I’ve said it before, and I’ll say it again: Simplicity is Bliss.
Most mystery shows focus on something grand and dark. A series of murders, a missing person, a stolen jewel worth ludicrous amounts of cash, or something else along those lines. There’s nothing wrong with that, but it can get pretty samey and predictable.
Y’know. The exact opposite of what you want your mystery to be.
Then comes along Hyouka, a beautifully animated high school mystery series with a few extra hints of teenage romance. This series asks the question: what if we made a mystery series where each mystery isn’t actually that big? What if it were things like “Why did this mundane announcement happen?” or “What was that silhouette the girls saw in the next door window?”.
Sure, you’ve got some bigger mysteries, like the history of Hyouka arc and the student film arc, but none of them are as big as something like most Sherlock Holmes stories, where they need to solve a different horrific murder. It’s a simple story that is highly grounded in reality.
Hyouka also has the most relatable main character in any story that I’ve ever fucking seen: Hotaro. He’s a lazy teenage boy with no genuine passions, no confidence in his own abilities, and no drive to do anything with his life in order to conserve energy (he may or may not also be depressed, but that goes into spoilers). He’s very skilled in solving mysteries, but since it consumes so much energy, he tries as hard as he can to avoid it.
But when a pretty girl asks him to do it, he can’t help but give her a hand. Speaking of which…
He joins his school’s Classic Literature Club by demand of his older sister (who’s in India or some crazy shit like that), where he meets Chitanda, an air-headed but highly friendly girl who somehow got locked in the club-room before Hotaro showed up with the key. She is curious as to how this happened, and pressures Hotaro to solve the case with her.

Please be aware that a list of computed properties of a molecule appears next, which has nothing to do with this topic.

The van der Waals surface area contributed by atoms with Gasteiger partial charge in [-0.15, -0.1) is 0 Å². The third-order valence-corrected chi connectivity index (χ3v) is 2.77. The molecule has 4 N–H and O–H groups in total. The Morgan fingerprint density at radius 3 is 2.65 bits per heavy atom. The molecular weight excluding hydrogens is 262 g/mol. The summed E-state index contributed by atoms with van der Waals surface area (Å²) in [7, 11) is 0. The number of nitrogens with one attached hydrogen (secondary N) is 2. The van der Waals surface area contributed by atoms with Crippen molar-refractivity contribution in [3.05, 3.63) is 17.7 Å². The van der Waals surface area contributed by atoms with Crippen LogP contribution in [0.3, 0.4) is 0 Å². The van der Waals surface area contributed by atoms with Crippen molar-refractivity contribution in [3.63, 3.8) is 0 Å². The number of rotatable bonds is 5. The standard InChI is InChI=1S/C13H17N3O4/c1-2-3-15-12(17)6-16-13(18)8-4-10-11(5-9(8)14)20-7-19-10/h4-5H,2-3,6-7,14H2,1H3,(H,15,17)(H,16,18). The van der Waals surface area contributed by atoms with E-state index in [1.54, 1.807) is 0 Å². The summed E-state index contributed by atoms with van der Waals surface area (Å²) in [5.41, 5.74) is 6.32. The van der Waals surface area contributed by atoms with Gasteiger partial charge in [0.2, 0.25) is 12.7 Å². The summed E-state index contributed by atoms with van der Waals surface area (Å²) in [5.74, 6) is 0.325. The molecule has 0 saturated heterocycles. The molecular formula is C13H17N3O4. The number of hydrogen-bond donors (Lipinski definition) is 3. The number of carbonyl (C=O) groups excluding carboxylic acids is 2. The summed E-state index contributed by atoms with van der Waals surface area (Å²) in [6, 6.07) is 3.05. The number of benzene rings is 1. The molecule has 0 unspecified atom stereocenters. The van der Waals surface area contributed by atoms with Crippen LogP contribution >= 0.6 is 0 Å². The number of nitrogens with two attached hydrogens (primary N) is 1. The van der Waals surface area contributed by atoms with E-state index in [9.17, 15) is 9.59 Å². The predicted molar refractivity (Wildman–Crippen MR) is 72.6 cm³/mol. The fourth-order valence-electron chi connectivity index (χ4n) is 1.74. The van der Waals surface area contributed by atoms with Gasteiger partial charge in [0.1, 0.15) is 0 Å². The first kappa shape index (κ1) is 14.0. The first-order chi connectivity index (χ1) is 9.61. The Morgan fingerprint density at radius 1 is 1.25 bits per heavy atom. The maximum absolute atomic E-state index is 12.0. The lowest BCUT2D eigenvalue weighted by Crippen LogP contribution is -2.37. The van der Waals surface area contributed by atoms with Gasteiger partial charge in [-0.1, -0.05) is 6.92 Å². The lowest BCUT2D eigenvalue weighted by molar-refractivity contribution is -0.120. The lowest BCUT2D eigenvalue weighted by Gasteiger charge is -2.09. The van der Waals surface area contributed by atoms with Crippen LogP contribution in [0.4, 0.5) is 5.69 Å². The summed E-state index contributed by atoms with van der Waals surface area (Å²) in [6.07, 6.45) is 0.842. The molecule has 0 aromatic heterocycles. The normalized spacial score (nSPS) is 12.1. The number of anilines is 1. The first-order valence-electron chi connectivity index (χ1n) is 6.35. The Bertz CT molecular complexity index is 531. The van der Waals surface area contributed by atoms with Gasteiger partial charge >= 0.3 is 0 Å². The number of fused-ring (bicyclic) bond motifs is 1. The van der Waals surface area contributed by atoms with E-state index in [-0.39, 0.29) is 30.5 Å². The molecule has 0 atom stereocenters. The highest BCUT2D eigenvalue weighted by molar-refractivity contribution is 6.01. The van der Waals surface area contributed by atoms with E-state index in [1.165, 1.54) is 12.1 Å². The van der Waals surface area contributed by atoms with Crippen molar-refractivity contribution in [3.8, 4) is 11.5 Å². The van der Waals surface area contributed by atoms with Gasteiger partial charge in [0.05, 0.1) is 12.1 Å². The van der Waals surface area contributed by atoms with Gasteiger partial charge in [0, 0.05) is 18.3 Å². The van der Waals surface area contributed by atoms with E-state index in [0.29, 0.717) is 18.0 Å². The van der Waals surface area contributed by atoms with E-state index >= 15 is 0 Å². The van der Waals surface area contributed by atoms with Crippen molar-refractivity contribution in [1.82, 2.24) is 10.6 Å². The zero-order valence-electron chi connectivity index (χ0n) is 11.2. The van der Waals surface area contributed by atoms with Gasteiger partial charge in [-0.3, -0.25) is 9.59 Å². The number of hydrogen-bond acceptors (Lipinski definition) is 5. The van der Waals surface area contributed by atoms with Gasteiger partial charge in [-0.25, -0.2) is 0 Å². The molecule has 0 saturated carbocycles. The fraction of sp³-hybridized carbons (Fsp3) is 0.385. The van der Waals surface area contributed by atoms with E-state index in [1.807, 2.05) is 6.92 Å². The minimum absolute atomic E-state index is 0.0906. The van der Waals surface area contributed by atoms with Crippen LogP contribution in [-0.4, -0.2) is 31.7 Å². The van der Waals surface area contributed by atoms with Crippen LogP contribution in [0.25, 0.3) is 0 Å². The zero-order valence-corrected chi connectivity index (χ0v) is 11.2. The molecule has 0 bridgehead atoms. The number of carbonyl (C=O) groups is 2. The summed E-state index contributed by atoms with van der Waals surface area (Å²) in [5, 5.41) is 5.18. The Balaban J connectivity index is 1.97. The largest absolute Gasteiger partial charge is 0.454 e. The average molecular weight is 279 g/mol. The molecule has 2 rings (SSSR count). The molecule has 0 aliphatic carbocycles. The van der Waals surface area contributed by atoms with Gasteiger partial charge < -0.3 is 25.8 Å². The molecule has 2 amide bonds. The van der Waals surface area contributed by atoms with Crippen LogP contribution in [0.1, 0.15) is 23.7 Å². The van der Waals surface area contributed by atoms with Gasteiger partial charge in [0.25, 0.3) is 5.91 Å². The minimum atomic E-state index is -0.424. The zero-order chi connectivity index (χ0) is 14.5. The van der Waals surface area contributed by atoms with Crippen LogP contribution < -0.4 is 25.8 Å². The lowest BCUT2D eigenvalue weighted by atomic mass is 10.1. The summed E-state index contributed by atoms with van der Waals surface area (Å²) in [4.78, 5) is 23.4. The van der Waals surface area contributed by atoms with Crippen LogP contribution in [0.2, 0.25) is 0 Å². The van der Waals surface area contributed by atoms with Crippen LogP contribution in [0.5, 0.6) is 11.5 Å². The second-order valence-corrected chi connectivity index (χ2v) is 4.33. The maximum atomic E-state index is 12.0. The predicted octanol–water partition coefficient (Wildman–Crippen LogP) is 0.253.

She gets curious about a lot of things.
These two are also joined by their two friends: the database Satoshi (he calls himself that a lot, by the way) and manga-loving Mayaka, who has a long running crush on Satoshi. Together, they solve any mysteries that pop up in their lives.
Y’know. Because that’s what a Classic Literature Club is supposed to do.
This cast of characters is reasonably likable and relatable. With one issue: in the first few episodes, and a few times throughout the entire run, the characters will go into an exposition monologue to explain a personality trait of themselves or someone’s relationship with someone else. For example, the first episode (which is the worst case of this, by the way) starts with Satoshi talking to Hotaro and simply stating ‘Yep, you’re Hotaro, the infamous energy-conserving lazy boy’.
Thank you show for simply telling me this instead of showing it to me. I love it when you do that.
Still, occasional terrible dialogue aside, this show has another thing going for it that isn’t simple but engaging mysteries: animation quality.
Jesus Christ this is one of the prettiest shows I’ve ever seen. Every movement is smooth, all the backgrounds are beautiful to look at, the character designs are simple and charming, and the eyes. Good god the eyes! Look at this!
This is some of the best god damn animation that I’ve ever seen!
And that doesn’t even touch the moments where the animation style changes completely. There are moments where it becomes an animated marker drawing on a whiteboard, a paper-crafts section, and many more. It happens very often, and it’s always a visual treat to behold.
Is it a flawless show? Definitely not. Aside from the occasional snippet of terrible expository dialogue, the show also suffers from some pacing issues, especially in the school-festival arc (which spends three fucking episodes out of five dragging it’s feet with different activities before the characters even decide to look into the mystery at all) and there is only one memorable character in the entire cast of supporting characters, which makes the world feel pretty lifeless outside of these four characters.
Still, I can’t deny that this show has got me invested. The emotional moments hit me like a truck, the mysteries themselves always get me by the balls and keep me going until it’s over and solved, again: that animation is god damn gorgeous! It’s got far more good going for it than it does bad.
If you want to watch something sweet, grounded, pretty and engaging, this one is definitely worth checking out. And with a second season coming… eventually… it’s totally worth the watch.
Now, if you’ll excuse me, I’m going to get back to staring deep into Chitanda’s violet eyes in the GIF above.
They’re fucking entrancing, man…